Today we went to Lake Eola's bike and running trail and we walked about a mile and used the monkey bars and parallel bars. I did some horizontal rows and incline pushups, and I just hung on the monkey bars. I couldn't do a single pull up, sad to say. I always struggled doing any, though. However, hanging is a good restorative exercise and I'm considering getting a pullup bar just to practice that some a few times a week.
 
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FireDragon76

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The immediate causes of insulin resistance in the American diet (not the "Western diet," but in particular, the American diet) is too much sugar and too frequent eating. Many Americans today consume sugar every waking hour and even more during times of stress.

Insulin resistance and diabetes/prediabetes are two separate things. It's possible to have insulin resistance and have normal body mass index, and it's also possible to have significant insulin resistance and not be pre-diabetic. Diet and exercise can influence insulin resistance to some degree, regardless of weight or amount of food consumed.
 
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RDKirk

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Insulin resistance and diabetes/prediabetes are two separate things.

I didn't say anything about diabetes. I also didn't say anything about BMI.

It's possible to have insulin resistance and have normal body mass index, and it's also possible to have significant insulin resistance and not be pre-diabetic. Diet and exercise can influence insulin resistance to some degree, regardless of weight or amount of food consumed.
But who has pre-diabetes or type 2 diabetes without insulin resistance?
 
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FireDragon76

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My weight actually went up to 168 but I think that is due to eating more carbs because I am more physically active. Tape measurements put me at just under 20 percent body fat.

My PAI went up to 140 but I think that's too high to maintain without overtraining. Exercise is starting to not feel so good. While it's possible to go from maintaining below 50 to over 150 relatively quickly, I think a more realistic option would be to progress slowly over half a year. Even 50 is somewhat physically active, while 150 seems to be burning alot of calories. Above 125, even simple mile long walks only earn you about 1 point, and it requires spending at least 10 minutes at 80 percent of your maximum heart rate to earn more than a few activity points.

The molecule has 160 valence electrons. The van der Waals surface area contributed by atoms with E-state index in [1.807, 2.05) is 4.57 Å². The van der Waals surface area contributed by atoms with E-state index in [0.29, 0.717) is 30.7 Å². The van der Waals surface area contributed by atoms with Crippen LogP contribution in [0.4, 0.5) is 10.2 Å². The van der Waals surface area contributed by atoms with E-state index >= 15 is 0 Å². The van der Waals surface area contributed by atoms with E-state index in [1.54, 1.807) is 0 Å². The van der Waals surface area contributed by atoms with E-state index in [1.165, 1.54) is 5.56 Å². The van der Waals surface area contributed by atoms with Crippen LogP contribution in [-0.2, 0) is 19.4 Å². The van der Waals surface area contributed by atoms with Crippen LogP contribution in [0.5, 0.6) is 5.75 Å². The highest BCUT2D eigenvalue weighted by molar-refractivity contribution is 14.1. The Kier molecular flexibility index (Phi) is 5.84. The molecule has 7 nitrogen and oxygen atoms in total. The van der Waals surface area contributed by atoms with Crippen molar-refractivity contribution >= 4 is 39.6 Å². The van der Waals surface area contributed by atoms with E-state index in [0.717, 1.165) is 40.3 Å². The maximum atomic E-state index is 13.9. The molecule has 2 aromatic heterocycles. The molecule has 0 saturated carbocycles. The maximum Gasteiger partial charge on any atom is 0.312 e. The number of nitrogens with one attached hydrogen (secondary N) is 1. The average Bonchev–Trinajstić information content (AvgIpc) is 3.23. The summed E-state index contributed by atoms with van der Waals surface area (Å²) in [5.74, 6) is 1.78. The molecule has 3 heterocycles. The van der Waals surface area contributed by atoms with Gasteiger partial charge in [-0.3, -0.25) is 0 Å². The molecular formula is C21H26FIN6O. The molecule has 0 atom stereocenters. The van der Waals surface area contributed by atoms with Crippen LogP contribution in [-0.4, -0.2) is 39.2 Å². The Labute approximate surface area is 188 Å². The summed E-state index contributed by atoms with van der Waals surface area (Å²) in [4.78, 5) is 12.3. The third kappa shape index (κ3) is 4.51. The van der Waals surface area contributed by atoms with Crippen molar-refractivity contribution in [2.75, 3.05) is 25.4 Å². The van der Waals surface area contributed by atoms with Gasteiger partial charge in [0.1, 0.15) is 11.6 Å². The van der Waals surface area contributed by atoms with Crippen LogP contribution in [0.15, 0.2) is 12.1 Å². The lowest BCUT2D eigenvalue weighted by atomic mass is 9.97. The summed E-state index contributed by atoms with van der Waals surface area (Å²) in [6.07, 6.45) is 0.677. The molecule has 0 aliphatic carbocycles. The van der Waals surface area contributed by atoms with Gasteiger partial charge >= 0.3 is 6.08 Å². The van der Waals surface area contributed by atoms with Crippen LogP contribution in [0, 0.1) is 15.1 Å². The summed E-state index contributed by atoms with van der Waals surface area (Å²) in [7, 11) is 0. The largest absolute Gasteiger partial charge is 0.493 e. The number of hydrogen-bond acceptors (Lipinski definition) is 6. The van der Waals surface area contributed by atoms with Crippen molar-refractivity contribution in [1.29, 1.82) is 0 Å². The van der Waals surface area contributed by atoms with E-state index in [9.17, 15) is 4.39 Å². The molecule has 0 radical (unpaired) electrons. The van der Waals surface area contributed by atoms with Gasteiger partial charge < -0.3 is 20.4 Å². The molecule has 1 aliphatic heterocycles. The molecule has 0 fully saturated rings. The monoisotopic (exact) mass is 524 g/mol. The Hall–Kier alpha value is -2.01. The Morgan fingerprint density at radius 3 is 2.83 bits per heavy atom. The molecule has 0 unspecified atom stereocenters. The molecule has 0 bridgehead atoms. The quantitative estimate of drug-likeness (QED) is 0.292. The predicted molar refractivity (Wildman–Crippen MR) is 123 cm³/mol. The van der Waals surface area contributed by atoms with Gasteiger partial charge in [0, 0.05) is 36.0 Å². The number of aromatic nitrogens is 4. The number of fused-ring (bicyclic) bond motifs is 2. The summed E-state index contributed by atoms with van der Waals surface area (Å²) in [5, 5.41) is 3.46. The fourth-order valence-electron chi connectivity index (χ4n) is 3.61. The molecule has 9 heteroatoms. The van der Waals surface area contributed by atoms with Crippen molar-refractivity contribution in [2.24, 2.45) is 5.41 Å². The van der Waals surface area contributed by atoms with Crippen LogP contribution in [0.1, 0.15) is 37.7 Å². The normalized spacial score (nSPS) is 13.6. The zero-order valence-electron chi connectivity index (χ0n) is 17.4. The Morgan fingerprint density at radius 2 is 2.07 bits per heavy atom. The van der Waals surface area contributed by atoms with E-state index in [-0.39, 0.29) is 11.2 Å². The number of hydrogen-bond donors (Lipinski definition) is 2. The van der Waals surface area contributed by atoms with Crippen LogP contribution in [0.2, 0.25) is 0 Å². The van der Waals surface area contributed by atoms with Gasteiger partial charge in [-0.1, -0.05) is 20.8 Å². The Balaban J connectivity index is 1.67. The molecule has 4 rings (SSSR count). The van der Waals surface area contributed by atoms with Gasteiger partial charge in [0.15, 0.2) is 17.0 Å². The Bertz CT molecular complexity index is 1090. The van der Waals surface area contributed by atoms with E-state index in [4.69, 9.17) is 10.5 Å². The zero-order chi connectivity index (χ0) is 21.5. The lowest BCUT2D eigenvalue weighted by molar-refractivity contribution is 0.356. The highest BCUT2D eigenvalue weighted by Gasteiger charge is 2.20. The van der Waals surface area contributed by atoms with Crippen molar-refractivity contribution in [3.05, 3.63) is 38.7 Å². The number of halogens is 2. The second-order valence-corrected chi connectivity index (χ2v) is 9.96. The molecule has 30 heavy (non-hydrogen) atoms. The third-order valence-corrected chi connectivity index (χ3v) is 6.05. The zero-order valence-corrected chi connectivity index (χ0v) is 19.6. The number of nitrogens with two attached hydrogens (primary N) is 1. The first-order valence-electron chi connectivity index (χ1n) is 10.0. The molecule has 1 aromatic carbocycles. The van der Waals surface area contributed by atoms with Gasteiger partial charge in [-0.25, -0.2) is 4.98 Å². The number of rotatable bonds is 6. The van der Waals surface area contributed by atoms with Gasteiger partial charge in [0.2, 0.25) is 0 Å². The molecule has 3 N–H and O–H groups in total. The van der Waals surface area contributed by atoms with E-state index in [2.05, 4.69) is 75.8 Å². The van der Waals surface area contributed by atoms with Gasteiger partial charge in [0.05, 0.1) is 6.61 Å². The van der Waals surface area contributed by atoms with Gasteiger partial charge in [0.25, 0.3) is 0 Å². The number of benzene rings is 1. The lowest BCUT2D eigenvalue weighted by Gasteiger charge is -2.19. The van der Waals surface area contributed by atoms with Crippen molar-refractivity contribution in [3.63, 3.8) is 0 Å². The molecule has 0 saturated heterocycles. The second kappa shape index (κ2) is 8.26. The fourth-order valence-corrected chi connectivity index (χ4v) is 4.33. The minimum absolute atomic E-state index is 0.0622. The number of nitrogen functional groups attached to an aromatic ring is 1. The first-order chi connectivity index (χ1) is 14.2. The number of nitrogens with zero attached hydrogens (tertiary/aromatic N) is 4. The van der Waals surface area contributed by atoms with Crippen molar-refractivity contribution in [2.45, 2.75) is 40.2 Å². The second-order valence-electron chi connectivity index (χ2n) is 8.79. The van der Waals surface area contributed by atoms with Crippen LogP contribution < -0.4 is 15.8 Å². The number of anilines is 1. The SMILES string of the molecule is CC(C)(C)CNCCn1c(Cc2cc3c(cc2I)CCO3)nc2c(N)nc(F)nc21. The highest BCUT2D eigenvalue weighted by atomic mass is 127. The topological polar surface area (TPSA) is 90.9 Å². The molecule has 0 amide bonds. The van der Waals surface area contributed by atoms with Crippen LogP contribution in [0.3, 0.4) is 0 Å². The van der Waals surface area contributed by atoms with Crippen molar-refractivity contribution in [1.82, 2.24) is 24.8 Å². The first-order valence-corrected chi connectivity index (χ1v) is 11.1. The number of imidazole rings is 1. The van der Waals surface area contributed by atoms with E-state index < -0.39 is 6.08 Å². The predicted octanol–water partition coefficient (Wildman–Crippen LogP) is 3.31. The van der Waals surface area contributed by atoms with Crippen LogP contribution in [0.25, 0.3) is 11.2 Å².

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timewerx

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My weight actually went up to 168 but I think that is due to eating more carbs because I am more physically active. Tape measurements put me at just under 20 percent body fat.

My PAI went up to 140 but I think that's too high to maintain without overtraining. Exercise is starting to not feel so good. While it's possible to go from maintaining below 50 to over 150 relatively quickly, I think a more realistic option would be to progress slowly over half a year. Even 50 is somewhat physically active, while 150 seems to be burning alot of calories. Above 125, even simple mile long walks only earn you about 1 point, and it requires spending at least 10 minutes at 80 percent of your maximum heart rate to earn more than a few activity points.

You may need a fitness coach to determine your max heart rate (MHR. A calculator determined my MHR to around 180 bpm.

But my actual MHR is 210 bpm with 30 second max effort sprinting on the stationary bike.

Do note the actual value of your MHR does not determine level of fitness. There are healthy mildly active, older individuals with higher MHR than myself . It's more of an individual parameter than absolute fitness metric. Although MHR can increase with improved physical fitness, it's not a large increase.

The calculator result of MHR is about useless because most of the time, it's significantly lower than the actual MHR.

This is important to make sure your heart rate zones are accurate. There is a chance you're still working out in Zone 1 instead of Zone 2. You can still lose weight in Zone 1 but Zone 2 will do much more positive adaptations to metabolism, exercise performance, and even strength.
 
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FireDragon76

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You may need a fitness coach to determine your max heart rate (MHR. A calculator determined my MHR to around 180 bpm.

I'm using a calculator, it estimates MHR is about 172-173. So does my watch. I assume it's using a similar formula.